'I'm frightened there's not a sense of urgency': Most Americans don't approve of Trump's handling of coronavirus

But nearly 40 per cent said the president's actions won't change the way they intend to vote

John T. Bennett
Monday 09 March 2020 21:50
Donald Trump shakes hands with virus-exposed Cpac chairman

A slight majority of Americans disapprove of the way Donald Trump is handling the coronavirus outbreak, and just under 40 per cent say his response would make them less likely to vote for his re-election.

The survey, conducted last week by Public Policy Polling, found 51 per cent of Americans disapprove of the president's response to the virus, with 42 per cent saying they approve.

What's more, the poll found 39 per cent of those surveyed said Mr Trump's handling of the matter would make them less likely to vote for him in November. Only 19 per cent said it would make them more likely to do so.

Notably, however, another 39 per cent said it would not change how they intend to vote in eight months.

Mr Trump spent much of the morning dismissing the threat to average Americans in a series of grievance-laden tweets.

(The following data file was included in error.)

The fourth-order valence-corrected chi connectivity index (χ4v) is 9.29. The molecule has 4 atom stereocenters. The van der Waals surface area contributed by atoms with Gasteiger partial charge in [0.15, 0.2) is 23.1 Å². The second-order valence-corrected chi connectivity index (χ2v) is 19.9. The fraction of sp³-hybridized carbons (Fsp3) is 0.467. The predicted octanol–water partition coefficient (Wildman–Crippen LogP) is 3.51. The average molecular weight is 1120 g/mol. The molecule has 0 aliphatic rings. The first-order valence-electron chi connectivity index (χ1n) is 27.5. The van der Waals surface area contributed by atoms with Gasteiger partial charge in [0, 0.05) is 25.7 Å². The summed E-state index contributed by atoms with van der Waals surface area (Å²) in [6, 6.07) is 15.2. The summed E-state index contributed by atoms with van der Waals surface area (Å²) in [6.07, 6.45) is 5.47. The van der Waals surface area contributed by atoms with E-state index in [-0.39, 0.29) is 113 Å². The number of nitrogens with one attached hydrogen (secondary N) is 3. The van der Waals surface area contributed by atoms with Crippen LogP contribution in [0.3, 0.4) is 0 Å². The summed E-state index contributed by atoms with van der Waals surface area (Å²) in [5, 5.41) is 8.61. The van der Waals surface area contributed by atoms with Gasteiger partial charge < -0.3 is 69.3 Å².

"So last year 37,000 Americans died from the common Flu. It averages between 27,000 and 70,000 per year. Nothing is shut down, life & the economy go on," Mr Trump wrote from Florida, where he spent the weekend golfing ahead of a Monday fundraiser in Orlando. "At this moment there are 546 confirmed cases of CoronaVirus, with 22 deaths. Think about that!"

Democrats, meantime, continue to criticise Mr Trump and his public health team.

Washington's Patty Murray, ranking member of the Senate Health, Education, Labour and Pensions Committee, described herself as "frustrated" and "sad for the people who are being impacted."

"I am frightened that there's not a sense of urgency from this administration to deal with the very real issue," she told MSNBC. "Not creating panic, but an urgency to deal with what I'm seeing happened in my home state and soon to be more.

Videos and photographs show Mr Trump shaking hands during and since a conservative political conference outside Washington. GOP Senator Ted Cruz of Texas and Congressman Doug Collins of Georgia are both in voluntary self-quarintine after interacting with a conference goer who has tested positive.

The White House insists the president is feeling fine. Several officials have yet to reply to an email seeking comment on a photograph of Mr Trump shaking hands with Mr Collins last week in Atlanta. The president did not stop to respond to shouted questions Monday afternoon as he returned to the White House.

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